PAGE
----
#314: 3 Ways to Engage Your Team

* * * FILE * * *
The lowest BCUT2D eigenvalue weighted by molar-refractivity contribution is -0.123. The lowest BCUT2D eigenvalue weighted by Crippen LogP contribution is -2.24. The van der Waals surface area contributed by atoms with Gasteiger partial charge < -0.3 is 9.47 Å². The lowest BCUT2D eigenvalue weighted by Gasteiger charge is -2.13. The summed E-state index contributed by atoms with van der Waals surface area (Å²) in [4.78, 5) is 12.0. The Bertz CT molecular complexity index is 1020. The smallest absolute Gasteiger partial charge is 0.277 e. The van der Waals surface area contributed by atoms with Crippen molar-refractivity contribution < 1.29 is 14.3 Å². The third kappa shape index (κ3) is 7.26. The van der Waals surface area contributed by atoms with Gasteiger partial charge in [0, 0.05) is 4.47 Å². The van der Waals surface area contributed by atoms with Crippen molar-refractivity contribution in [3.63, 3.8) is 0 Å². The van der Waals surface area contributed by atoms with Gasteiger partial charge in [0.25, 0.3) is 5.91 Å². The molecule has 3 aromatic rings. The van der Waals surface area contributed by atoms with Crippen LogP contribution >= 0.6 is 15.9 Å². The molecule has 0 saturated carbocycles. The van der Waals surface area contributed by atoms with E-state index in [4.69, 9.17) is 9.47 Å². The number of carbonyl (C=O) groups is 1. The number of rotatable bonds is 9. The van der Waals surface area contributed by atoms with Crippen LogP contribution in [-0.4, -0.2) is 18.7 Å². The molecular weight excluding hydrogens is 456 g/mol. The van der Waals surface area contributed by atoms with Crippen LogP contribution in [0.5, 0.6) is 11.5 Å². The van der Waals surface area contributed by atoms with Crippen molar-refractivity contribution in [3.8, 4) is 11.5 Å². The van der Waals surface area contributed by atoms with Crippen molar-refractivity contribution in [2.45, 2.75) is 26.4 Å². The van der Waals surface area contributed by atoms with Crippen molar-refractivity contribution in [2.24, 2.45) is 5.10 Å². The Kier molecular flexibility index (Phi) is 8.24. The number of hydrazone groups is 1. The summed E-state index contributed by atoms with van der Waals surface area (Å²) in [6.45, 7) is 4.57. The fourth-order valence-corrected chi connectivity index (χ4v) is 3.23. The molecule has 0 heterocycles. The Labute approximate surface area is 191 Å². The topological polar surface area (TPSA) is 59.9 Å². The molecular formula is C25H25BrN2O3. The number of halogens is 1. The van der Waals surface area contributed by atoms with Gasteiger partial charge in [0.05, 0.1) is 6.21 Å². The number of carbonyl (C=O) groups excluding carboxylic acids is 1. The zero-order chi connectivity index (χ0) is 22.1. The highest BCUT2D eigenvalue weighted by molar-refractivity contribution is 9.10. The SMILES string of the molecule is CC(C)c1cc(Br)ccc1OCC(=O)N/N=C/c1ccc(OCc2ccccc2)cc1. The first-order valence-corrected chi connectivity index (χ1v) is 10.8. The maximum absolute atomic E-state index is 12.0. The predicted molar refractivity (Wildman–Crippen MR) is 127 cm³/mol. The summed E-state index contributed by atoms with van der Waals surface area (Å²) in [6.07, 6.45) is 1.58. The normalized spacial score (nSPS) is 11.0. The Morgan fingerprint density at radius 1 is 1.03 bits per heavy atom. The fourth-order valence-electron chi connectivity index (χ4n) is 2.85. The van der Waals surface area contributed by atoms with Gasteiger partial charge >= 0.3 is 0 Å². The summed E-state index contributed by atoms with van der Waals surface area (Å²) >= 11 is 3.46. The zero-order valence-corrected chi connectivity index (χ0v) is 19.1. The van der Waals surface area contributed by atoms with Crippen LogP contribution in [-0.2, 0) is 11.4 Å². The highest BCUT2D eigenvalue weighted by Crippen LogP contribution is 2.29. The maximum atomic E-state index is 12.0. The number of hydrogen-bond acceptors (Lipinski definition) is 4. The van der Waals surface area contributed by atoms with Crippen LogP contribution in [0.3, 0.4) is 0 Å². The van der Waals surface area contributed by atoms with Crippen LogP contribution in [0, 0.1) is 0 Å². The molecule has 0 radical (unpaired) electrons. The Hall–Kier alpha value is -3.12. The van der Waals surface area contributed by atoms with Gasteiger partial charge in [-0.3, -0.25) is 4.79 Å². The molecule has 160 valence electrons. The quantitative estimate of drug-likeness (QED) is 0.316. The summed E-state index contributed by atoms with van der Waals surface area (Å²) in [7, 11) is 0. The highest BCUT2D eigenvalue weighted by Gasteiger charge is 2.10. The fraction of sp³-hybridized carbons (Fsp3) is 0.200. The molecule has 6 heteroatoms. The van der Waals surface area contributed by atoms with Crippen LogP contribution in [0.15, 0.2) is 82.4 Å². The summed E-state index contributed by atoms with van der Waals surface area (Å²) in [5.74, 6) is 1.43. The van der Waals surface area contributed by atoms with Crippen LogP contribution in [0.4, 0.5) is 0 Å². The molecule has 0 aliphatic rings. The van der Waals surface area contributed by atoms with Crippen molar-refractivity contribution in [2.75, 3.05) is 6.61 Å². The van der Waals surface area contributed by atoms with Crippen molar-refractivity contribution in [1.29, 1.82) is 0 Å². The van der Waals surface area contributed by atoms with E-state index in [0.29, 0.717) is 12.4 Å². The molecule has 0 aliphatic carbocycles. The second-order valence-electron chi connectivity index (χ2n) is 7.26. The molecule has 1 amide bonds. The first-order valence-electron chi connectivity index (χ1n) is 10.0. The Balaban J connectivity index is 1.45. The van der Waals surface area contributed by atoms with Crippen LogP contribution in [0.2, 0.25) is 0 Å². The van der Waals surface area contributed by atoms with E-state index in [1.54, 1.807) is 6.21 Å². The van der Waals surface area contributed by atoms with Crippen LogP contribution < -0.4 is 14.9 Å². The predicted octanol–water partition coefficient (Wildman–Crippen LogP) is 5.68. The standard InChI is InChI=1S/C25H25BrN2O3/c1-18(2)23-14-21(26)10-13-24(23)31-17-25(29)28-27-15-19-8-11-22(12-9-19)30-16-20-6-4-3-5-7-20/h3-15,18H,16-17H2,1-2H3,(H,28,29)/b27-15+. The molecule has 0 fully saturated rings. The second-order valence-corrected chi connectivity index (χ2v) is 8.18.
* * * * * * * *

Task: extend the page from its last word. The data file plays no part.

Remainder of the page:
Every human being needs to believe that the person they work for gives darn about. They are. They are helping business leaders grow themselves their team and their profits. This is entree leadership. Now, here's your host, Ken. Coming to you from the music city. This is the broadcast of leaders pilot for leaders. Thank you so much for joining the conversation. Oh, it's gonna be a good one, our dear friend, Pat Lynch Uni back with us again, you can never have enough, Pat. And so we deliver for you as always and can't wait to tell you about our summit backstage pass. Let's get to it. Pat. Lynch Yoni is the founder and CEO of the table group that is the business by which he does all of their consulting with companies and Pat always writes his books out of the actual consulting experiences. That's what I love about Pat, full disclosure pets, become a good friend. I think that becomes obvious in the conversation. Everytime. We talk and I think he's absolutely one of the best. So you're gonna love this very important conversation, human dignity and performance. This is great conversation for you leaders. And you probably not thought of it this way, but you need to. So here's Pat Lynch unit. This is fun to have you back on with us. And really cited about what we're going to dive into first year firm is pretty fired up about a new conversation about an old pretty consistent problem human dignity versus performance. What is this thing? You're seeing out there in the corporate marketplace. Well, if actually the reason I got into this business in the first place, but we haven't really been all that overt. And that is I actually got into this field because when I was a little kid. My dad got rest his soul heat would complain a lot about work, and he was a great employee. He was a salesman. He liked his customers. He did very well, but every night he'd come home and complain about work because of management. I didn't know what that was. But as I got older, I came to the conclusion that most people thought work was supposed to be kind of miserable or drudgery at the very least, and what we've come to realize, and we had this belief before, but we're being more overt about it is that it's not about. Performance of an organization versus human dignity. It's the two of them go together. And when you look at companies like Southwest Airlines Chick-fil-A, which we use all the time. And there's a reason it's because they're like this. If you do both, that's how you create the sustainably successful company that makes people's lives better. And so we are going to be far more overt about the a big part of our work is about human dignity, and that's not a detraction from organizational performance. It's actually a driver of. So let's go back. What have you found? Yeah. What has led to this? I mean on the servers don't think any leader would want to readily admit, we're not real great at the dignity part of this thing. That's probably not why they got into it. But there have to be some forces, maybe some factors curious what has led to this problem? Where companies aren't thinking proactively intentionally about how the dignity factor of human being walks into their company every day. How that's such a huge role. Organization will help. How did we get here? You know, when I got out of school many years ago. I was under the impression that organizations I call it. They were hard organizations heart organization said it's all about performance and in order to get performance you had to control employee's through incentives and behavioral limitations, and all these things and you did that for while. Eventually they got pretty stressed out. And ultimately, they would burn out and leave. And then you get more of them, and the organizations I were too big management consulting firm software company that was kind of the norm. And I thought okay, that's what a hard organization is. I guess that's how things work. And then I came to realize later that there was also soft organizations, and I learned this when I went to work in HR function at a company, and they were all supposedly about human dignity, and they did that they said we have to protect him coddle, our employee's. But as a result of that. People became very lackadaisical and mediocrity set in and then they become completely disillusioned and unmotivated and both of these left people bad, and what we realized is that a hard organization is not sustainable, and a soft organization is certainly not sustainable, and it just in case. People don't understand the software innovation go to the DMV. It's like these people are totally protected from performance issues, but they're not happy. And we think like talk to people that work in a unionized environment where they don't really care about their jobs, but they're protected, and they're not happy human dignity doesn't come about. When we're protected from having to work hard. But it also doesn't come about. When we're the whip is cracked on us to work hard without a sense of who we are as people. So we came to realize soft and hard organizations of the problem. They needed to be healthy, which is a complete commitment to both dig. And performance simultaneously. That's how I learned about it. My career originally thought, okay organizations are hard and then realized summer soft and neither of them works. Gimme some of the signs. We've got leaders that are listening. We've got people that are working for companies water some signs that you might be working for a company that's hard where the human dignity is is almost a non factor. Well, when you feel like the company doesn't believe that getting to know people as human beings is an import when they feel like these people are commodities, and they're going to quit, and we're gonna rehire other ones. And when they're not investing in the lives of the people that work there. That's a hard organization when they see turnover among good people as just part of the game of business. That's the sign of a hard organization. Also, when they think that employees need to be overly, man. Edged through rules. That's the sign of hard organization. See a healthy organization. That's both embraces. Both good things. They hire people only people that fit the culture. So they don't believe that they should hire anyone intolerate anything. But when they find somebody that fits then rather than controlling them. Inspire them you see the problem here is not everybody belongs in every organization and not everybody's inspire -able. So in a great organization, you don't feel the need to control people's behavior. You actually find the right people given the clarity about what's going on. And then inspire them and turn them loose. And as a result, they perform so the sign of heart organization is one that assumes people are going to do the wrong thing unless they're controlled through a lot of rules and a lot of incentives rather than just inspiration towards what's good. And when they feel like well, a good person left, but that's just the cost of doing business. Good people should never leave a healthy organization. Some good. Employees who fits the culture if they leave. That's the canary in the coal mine. Something's very wrong. No, you're going to be talking about that at our summit events. We're excited about that. And when those events when you guys are working with organizations for we leave the topic. What are you doing you come in with leaders? How are you looking at both of these? What are some of the metrics? We talked about the hardware is Asian but just looking at the balance that that center spot of the graph. If you will between the soft and the hard, how are you helping companies assess whether at what we I do as we work with the leadership team because if they're unhappy and they're behaviorally unhealthy, then it's never going to change the organization. So the first thing we do is we go in and we look at how does this team work together? Do they trust each other? And are they humble invulnerable? Do they know how to have good conflict all those kinds of things? So that's the behavioral part, but we also do and this is mostly about performance is we make sure that those leaders are complete. Lately. Utterly aligned around the basic questions about why we exist. How do we behave? What business are we in? What's our strategy? That makes us unique. What's her biggest priority, and who has to get what done so basic, basic critical clarity? So we are you behaviorally lined. And are you intellectually align then we say now, go out and tell your employees as many times as you can and put just enough structure in place to reinforce it over time. So that's really how to create a high performance organization. Then though, what you have to do is teach all of your managers how to provide people with three things they need to be engaged in love their work. And that is do they feel known every manager if they're not taking an active interest in like knowing their employees who they are where they come from what's going on in their life their family their aspirants if they're not known. They're not gonna love their work. If they don't know why they're job matters. They're serving. Someone in some way. Everybody wants to serve people. Everybody has in their heart the need from God to serve others. And if they don't see why their job is serving someone they can't love their job. And then every imply needs to know how to measure for themselves if they're being successful. If they have no evidence of their own contribution that can't love their jobs. So we I get the executive team clear, and you create a plan, and you get clarity. Then you teach managers to go into the organization and manage these people for engagement, and then you turn it loose and extraordinary things happen. It's absolutely right. Turn these people into just human productivity machines. Because now there's a fire and they get exactly really good. Exactly. And what's funny is the companies that get it? Everybody knows what they do. And yet they don't relate them because they still believe that it's about compensation and rules and the intellectual side of business, and they're ignoring the heart. You gotta have the intellectual. But without the heart. It doesn't matter. You know, this begs the question, though, why said that otherwise, very smart professionals. Don't say I wanna go find out how Chick-fil-A does this or I'm gonna go talk to some southwest executives or I'm gonna listen to what Alamo alley says about changing the culture. I mean, it's out there. Why don't they understand it in dig into it? You know, I asked Gary Kelly seat you of southwest that question. Once I said, Gary why don't all of your competitors? Do what you do. And he thought about it. He's a humble guy. And he thought about it. He said, you know, Pat, honestly, I think that they think this has been Neath them. So they look at it. And they go I'm not gonna act like that. I'm not gonna do those things. I didn't go to business school. I didn't go to Harvard Business School. So that I could actually take an interest in what's going on in the janitors family. This is all intellectual, and ultimately, it's a crisis in humility and humanity. They think that strategic. Case study from business school is how a company becomes successful. And they don't realize that Truitt Kathy built a great chicken sandwich. But that's not the secret to that company. Success? It was the culture he put in there, and it came from how he believes human beings wanna be treated whether their employees, whether they're executives whether they're in the drive through at his coming through to give food. He understand that people know how they need to be treated, and that is their secret sauce, and too many people who are intellectually self impressed fail or refuse to acknowledge that because it seems to simple, you know, what I don't know if I'm right here. But it feels like is I'm listening. I think that's spot on. But I think it's also much harder. It's extra work for the leader to do what you just described. This is beyond the boardroom. This is beyond spreadsheet. This is like this personal again, I'm a pastor's kid. But as I was listening to you talk. I started going that what you just described is leadership that we see modeled in ministry, or in churches. It's not just a leadership position pastors have to lead to make all these decisions. But they also have to lead organization that our people driven. And so they're they're on Sundays in there doing counselling. I guess padded just feels like maybe a lot of these big shots do it. Because it's a lot harder to lead the way. Gary leads and the way the cafes lead. Is that true? Yes. And actually, I should say that there's three biases that prevent a leader from understanding this stuff. The first one is what I call the sophistication bias. And that is this is just too simple. How can this guy without a college degree Bill world's greatest quick service restaurant, and I have four degrees from advanced schools. I should be able to beat him. So they think that goodness and successes sophisticated or nuances that way, the second reason is what we call the adrenaline bias. And that's they want something they can implement right away. If you tell them you're going to have to do this every day over a long period of time. And that's how it's going to take root. They're like, I need a ERP system. I can slam in their implement and see the and the other one is what I call the quantification bias, which is they wanna know what exactly is the ROI on culture. And if southwest and chick flame companies like that are going to it's everything we could never measure the impact in everything. So those are the bias sees and it gets to what you were saying all of those things make it sound hard. And when you realize it's kind of like faith, it's kind of like faith at same. Here's how to have a great life do this and this and this and this over great long period of time. And this is how you're going to find happiness here in eternal and people go. Yeah. I think I can find a better way, and they work, and they do all these things looking for a workaround and realize it doesn't work. And so yeah that sounds too hard. And the thing is except it's the everything else is harder. So true. We'll Pat him excited that we get to talk a little bit. We're not gonna give away will only talk about what you can talk about. But you're working on a new book, and I'm excited about this. Tell us what you can. Well, I probably will tell you everything. My wife said I'd be the world's worst spy. Hey, hey, I'm doing this reconnaissance, you should know what was going on everybody. Gather out. I don't keep secrets very well. So it's called the motive is called the motive. And what it is. It comes about because I was working with enough leaders. I remember I was in a room once the bunch of leaders, and they're asking me questions about how to make the organizations better. And I realized that a decent number of them were kinda rejecting my advice and kind of like the things you were saying before like, oh, that's too hard. I would never do that. And I finally thought why would somebody not want to do this stuff about creating a healthy organization performance dignity and all that? And I realized that it came down to the reason why they became a leader in the first place their motive, and if the motive of being a leader is self-serving, which is hey, I'm working really hard. Because one day I'll have the top job, and I will have arrived. Then they think now I get to do. What I want to do I can pick and choose the activities that I find enjoyable, and I don't have to do all that stuff that I did when I was working my way up the ladder contrast that with the other motive which people that say now that I have the top job. Now things get serious now on the hook more than ever to steward this opportunity. I have to do whatever is required. And if I don't that I'm not treating this job. This is a duty and a heavy responsibility. I think using the world of sports as an example. It's like the difference between a player who gets drafted in the NFL and they get drafted in the NFL. And they think I've arrived. This is it all that work has paid off. I'm going to have a great house. I'm gonna be famous. I'm gonna make a lot of money. Wow. This is going to be a blast versus the guy who says, oh, no more people are going to know what I'm doing. Now, they are going to be paying me money. So they expect a lot more me I have to work harder than ever. Because if I don't I will have failed. The difference between those two motivations is everything. And when you go to a CEO, and you say you have to do something that's not fun. But you're the only person who can do it. And they didn't take the job for the difficulty. They took the job because they felt like it was a reward. They're not going to do those things. So the subtitle of the book is why so many leaders abdicate their most important responsibility while that's incredible. And that's how I find it is like I'm not going to do that. I'm like, why did you become the CEO? And if they were honest with mayor had a few glasses of wine, they'd say, are you kidding? Because I this is a reward this. I get the play. Now have you seen the videos of the draft? Combine for Tom Brady. It's been servicing over the last couple of months leading into the Super Bowl. And this guy you should see the video footage of him. Now, I'm a Michigan fan fans. You know? So I knew about him. But this guy's drafted late. You know, nobody around. Six round he looks. He doesn't look like an athlete in these video now. And here's a guy that we all know a story. He gets his chance. He's a little known backup. Nobody's projecting great things. But he's reached the pinnacle of his industry the NFL football. And Drew Bledsoe goes down with an injury. And this kid comes in and he's just always out prepared everybody. Like, he just never took it for granted. There's something to be said for him versus teeing you up because I love when you talk sports versus a story like a toddler innovates or some boyhood idol, Johnny Mandel, Johnny Manziel's, another one, and they feel like well, this is just I'm so talented that this is what I'm supposed to get is not pretending to be a star in the NFL. I mean, that's a motivation as well. Gosh, Joe Montana said every year he'd come to training camp. And thought that the new quarterbacks they brought in because they have to bring a new ones might be out. So he had to work to earn his spot. And did you hear the story about this kid for the forty Niners this year, Nick Mullins? Yes credible. Third stream. Yeah. Right. He didn't even suit up. You don't even do after every game. First of all, he prepared like crazy. He's an prepared like I was going to start. And then after the game he'd go out I guess onto the field, and he goes to the rundown of every play that was called in the game. And he would act it out like he was the player. So Garoppolo gets hurt Beth or gets hurt. He goes in. And he is totally prepared. And I just love stories like that again, he sees it as a responsibility and as a reward. Exactly, right. I gotta go lead the team to victory, right? That's why you prepared because you believe you can do it, and you should do it. And it's a drilling, but it's like a responsibility. You take it seriously. Like, this is cool. Hey, I'm going through this right now. Right in an article. Actually, I grew up a Celtics fan because my dad's brothers went to USF. And so my dad got to know Bill Russell in Casey Jones years ago. So I'm a Celtics fan and they've got this guy. Kyrie Irving on the team who is extraordinary. But I think it's about him. And it's not about the team. And I actually posted that on one of these. I know I'm a geek about this on a Celtic site and said, I really think they need to trade him if they want to do better, and the I got ripped by their fan, or are you kidding this as the most talented guy ever, but I'm convinced that he wanted to be the superstar. And that's why he left the Cavaliers and went to the Celtics and they actually played better without him last year than they are this year with this undeniable, by the way, all you go look, and by the way, you can also look at now we're really nerd you non-sports fan stay with this. This is relevant. So you guys like Jalen Brown who stepped up last year and their numbers and contribution are down. Go look at it. This is an opinion. This is a fact our numbers are down this year as a result of him coming back. Their record is worse. I mean, it's undeniable that the guy's a cancer with the organization, and you know, it's amazing though. And this is ready or sports fan or not what happens this when you tell if you were to go to the leaders of that team in the organization or their fans, they would say, are you kidding? We would get criticized. Honestly, they would say we would get criticized so much if we let him go and this happens in companies all the time. Are you kidding? That's my top salesman where she's my best executive, and it's like, but do you know, how their behavior impacts the behavior of the people around them years ago before I started my company now I had an employee who was not a team player. Even though I said that was one of my core values, and she just got so much work done and took so much off my plate that I was like I'm glad and I did the worst thing ever. And I promoted her and the people on my team said, do you realize what violation of your values? This is. And so I let managed her off the team in a good way. I realized she wasn't gonna change. I found another spot for in this big organization that wasn't didn't have the same values as my the rest of my team's performance through the roof. But I had to be willing to have some people go she gets a lot done. Why did you let her go? It's like because it's more than just their individual talent and contribution. It's how that their behavior affects others and in the world of sports, how many teams just never get great Bill Belichick has gotten rid of some of their most talented players purely because they didn't fit on the team. Well, you don't want to stay here because it's so relevant. So one thing ability has done is he'll take veteran players that are cast off some of them even problem children on other teams. And the sports hog will say this seems like a risk for Bella check. He brings that player in their poster children. They go from problem child two poster child, this is a leadership issue. What what what happens otaly? Well, it's that the leader has to recognize that you're not managing people in vacuum. And again, individual talent, and Mick spirits and statistics are things that you think it's an intellectual decision. Here somebody, but it's there's an integrative emotional decision to. And you got to look at this person say how are they going to impact others and that's much harder to quantify justify, but you have to take that into consideration. And it's why Bella check drafts players. I mean, there's people that would still say he's a terrible drafter because the players he gets every year at the draft. You're like he that was a reach. And then it's like, yeah. But he saw something that other people didn't and he's looking for intangibles that are real hard to quantify. They're just hard to quantify. You can't measure a guy's hand size and teddy Bridgewater. Didn't get drafted by the Cleveland Browns three years ago because his hands were at quarter of an Schmahl or than Johnny Manziel's. Right. And it's like really, but look at the guy he's a model citizen. He he makes everybody around him better. People love to play with him. He's humble each hardworking. Nope. His hand size was this much smaller ridiculous. Well, you know, here's another thing too. That every coach I've ever studied that I would say. Great has a system, and so they interchange players, and I think leaders have to understand their own system. And you talked about when you were leading a company early on that one gal didn't fit your culture. That's your system cultures part of your system is the way we do just going to say that. Yeah. It's so you gotta bring in people that fit your system. This is what Bellichik does. Well, he brings in somebody. They knows he's gonna play the inside linebacker position. Exactly how I wanted to be played. I don't care if he's fast enough. He's gonna play the way we wanted to play it. So they go nuts. I know, you know, now baseball isn't the same as team sport as others. Although there's teamwork involved. But do you know that the major league baseball record for the most regular season wins in a season? Which is by far the best indication of team because the postseason is a crap shoot. According to Billy being in his book moneyball, which even if you're not a sports fan, that's a great book to grow. But the team that won the most games in the history of major league baseball was the CI. Title mariners. I can't remember what year it is. But I do know this. It was the year after they had finished trading away. Randy Johnson, Ken Griffey junior and Alex Rodriguez. They got rid of three certain hall of famers and the year. Those guys were all gone. They broke the record for the most wins. And so how in the world can we think that individual talent? Whether it's in a software company Bank, a restaurant or a professional sports team. Individual talent is not the issue. It's knowing your culture, and what your system is finding people who fit that and turning them loose. That's exactly ROY are. I wanna go back into a bit of what's in this book the motive. Of course, you talk about this a lot. And I don't know if I've ever asked you this question this way. But humility I mean, this is what's the requirement of being a servant leader. This is where you got the right mode of when you're humble, you know, a lot of these humble leaders you've already mentioned them. Dan, Cathy, Gary Kelly Alamo alley but what if someone's listening right now, and they? Oh, I don't know that I am as humbles I need to be or how do I assess myself in really begin to be intentional about humility because we're all human beings. And I think the premise of this question is I believe that you can be intentional about humility and guard yourself and keep yourself in a state of humility and try to guard from the trap of entitlement leadership, the praise the power all this. What would you say to that person on assessing our humility? And then how do we stay intentional? Well, I I would say that humility is a virtue. It's the chief virtue the root of all sin is pride than humility is the antidote to that. So it's a virtue, which means it can be developed. It's not an inborn trait. Okay. So that's really huge. Because I think a lot of just don't know if I'm not humble, it's like then get humbled. Everybody can be and what you need to do is ask yourself. If you see us Lewis had the best quote about humility. It's not thinking less of yourself. It's not like, you should think you're terrible person. It's you should think about yourself less. Are you thinking about others? Do you realize that you are not more important or better than anyone else in the world? We are children of God. And you are not more important. And do you live your life with that reality front and center every day? Now, if you're great at something, go be great at it and serve other people with it. And rejoice that you're good at it. But realize that's not up to you to feel better about yourself. And that was a gift and the definition of a gift that someone gave it to you. And that's God. And so become humble humility is so freeing and pride is so enslaving. So what I would say go read about it. Go read, the great writers read the bible read about all the people that really thought and there's books out today about humility and commit yourself to becoming humble because if you're not humble, you are not going to be happy. If you need really practical reason to do it. You're also not going to be a great team player. You're going to have real imitations in your personal relationships. And at the end of the day, you're gonna live with a lot of regret. So double down on that humility, and there's I'm not an expert on it. But I know that it doesn't come from mastering behavior becomes from really understanding what it is in recognizing that we have no reason to be anything. But humble one of the things you did you wrote a book, of course, the truth about employee engagement, and I'm studying all these data points. As part of what I'm doing on. The Ken Coleman show engagement is not good in America. Seventy percent of American workers are disengaged to the point that they hate their job as a Gallup two thousand seventeen poll you touched on earlier. Do they feel known? They know that their job matters. They can they see the measurement for their success. Is that those three things again that you touched on or are there other ways to say, okay, we're going to have to really take an assessment of where a company engagement, and how do we do this across the board and make sure that goes deep. I think it's a couple. Things. I think that first of all we have to disabuse ourselves the idea that engagement is a function of money and status. The fact of the matter is there are people like talk about Mike. Rowe his show, dirty jobs. There are people in the world that have jobs that seem very unattractive who are very engaged and go home at night feeling great about what they do. And there are people who make millions of dollars sitting in a high rise office in New York doing something relatively sexy and high profile who are miserable. So it's not about money. It's not about status. Even though the world will tell you. That's what makes somebody happy. And this is something I know you love career stuff. So do I and I love your books and your new one coming out. It's fantastic. If you encourage somebody to do what they're meant to do. They're gonna find more fulfillment. But what they need more than anything from their manager. Is they need to feel like they're known. Somebody cares about them. There are professional football players who are making millions of dollars working half the year at a child's game. And I've been around them in the locker room at training camp. And they're really unhappy because deep down inside they know my coach could give a crap about me. He never talks to me. They don't know what's going on in my life. He doesn't ask about my kids or about what's going on. And as a result, they're miserable. And we think what a spoiled rotten Brad. It's no every human being needs to believe that the person they work for gives a darn about who they are as a person. And if we're not doing that. And every leader I talked to Ken says, you're right, Pat. I know I have to do that. I remember when I first started working I wanted that more than anything. But Dan, I'm just so busy. And I forget, and I and I say we'll start doing it now, and they go that's going to be kind of weird and awkward, I'm like. Yeah. It is just people and say, I haven't really taken an interesting person. That's stupid. I'm sorry for that. I'm kind of embarrassed I'd like to start. Now. Can we talk about what's going on in your life because I'd really like to know, and I'll share with you going on in mind. No employee is going to turn their back on that. But. We have to humble ourselves enough to say, I'm sorry. I haven't done this. Well, interesting starts there. This was going to say keep the starting point was communication, not a reward not lavishing them with a gift or or an Atta. Boy, it was just hey, what's going on in your life? Do you know what happens when you don't know somebody and you're not doing these things we're about to talk about? But you pay them more. There's research that shows that that actually frustrates them. Because now they feel like they're being bought. You know, there is a social psychology study years ago. I remember I learned about in college. And I've heard it since then where they had these people on the street go up to somebody and ask for a favor. Like, hey, could you help me move these boxes and a high percentage of people did it? And then they went to people and said, hey for five bucks. Would you? Help me move these boxes and far lower percentage of people did it. They didn't wanna feel like it was an economic decision. People don't work for economics. They work because they believe in the mission they need money to live. But that is a satisfied and not a driver. When companies think we need to increase people stock and increase their pay and their bonuses. And that is going to take care of their engagement issue. They never get what they want. It's crazy. I gotta repeat this. This is so good. I wrote this down money is a satisfied or not a driver that ought to be a leadership mantra Yata chant that for I don't know fifteen times before he walked in the office everyday yet because you know, once you make enough money, you're not going to turn down a bonus or a raise. But it has diminishing marginal returns, but getting reminded by your manager, and your customers that what you did really helped them and being celebrated and known nobody you never get tired of that you want more and more and more of that. It's like love it's like a kid doesn't want their dad to buy more sneakers. He wants them to spend more time and to hug him and to to give him more encouragement. No kid says that's enough encouraged nobody ever quitted job. Like, hey, enough recognition. So true. This genuine on me. It's driving me. Santa's exactly so good. All right. It's gonna be fun to be in San Diego with you'll be here before we know it. It's always good to be with you in person. And you're on this program so much because we value so much and just feels trite only say thanks for being with us. But we just we love you, Pat. You do such good work for so many leaders, and you're always refreshing can't wait to be with you in San Diego at our some of it. Well, I could do one of these calls with you. What's the week? It's a blast. Always fun to have Pat with us, and he's going to be with us again at summit, and I can't wait. Speaking of summit, I told you people at the top of the program about the summit backstage pass people are going what in the world is a backstage pass. Wait, no longer, the summit Venezia's sold out for months, but we're gonna have so much fun. And we wanna be able to bring a lot of that content back to you. And we try to do that every year. And so now we're going to give it to you via the summit backstage pass. If you're gonna be able to watch keynotes from Dave Ramsey, Chris HOGAN, and myself and get the digital copy of the workbook. So that you can follow along and take notes is a great resource, and it's free. And I mentioned that it's free. It is free. Here's how you get text back stage pass. Now, there's no spaces all one word back stage pass text that two three three four four four. That's three three four four four or you can get the link in the show notes. All right. Big thanks to Pat Lynch unique for being with us. We love him always grateful for his. And we are grateful for you on behalf of the entire entreleadership team. Thank you so much for listening. We'll talk with you again, very soon. Hey, folks, I wanna make you aware that we have other great podcasts from Ramsey solutions. Here's a sample of the Ken Coleman show. According to a recent Gallup poll, nearly seventy percent of Americans are disengaged at work. If you dread going into work every Monday morning, and you're just trying to make it to the weekend. The Ken Coleman show is for you. Everyone has a sweet spot. You're sweet spot is at the intersection of your greatest talent. In greatest passion. We will help you. Discover what it is. You were born to do. And then we'll help you create a plan to make your dream job. A reality you matter, and you have what it takes. Join the conversation on the Ken Coleman show to hear full episodes. Just search Ken Coleman in items or go to Ken Coleman, show dot com.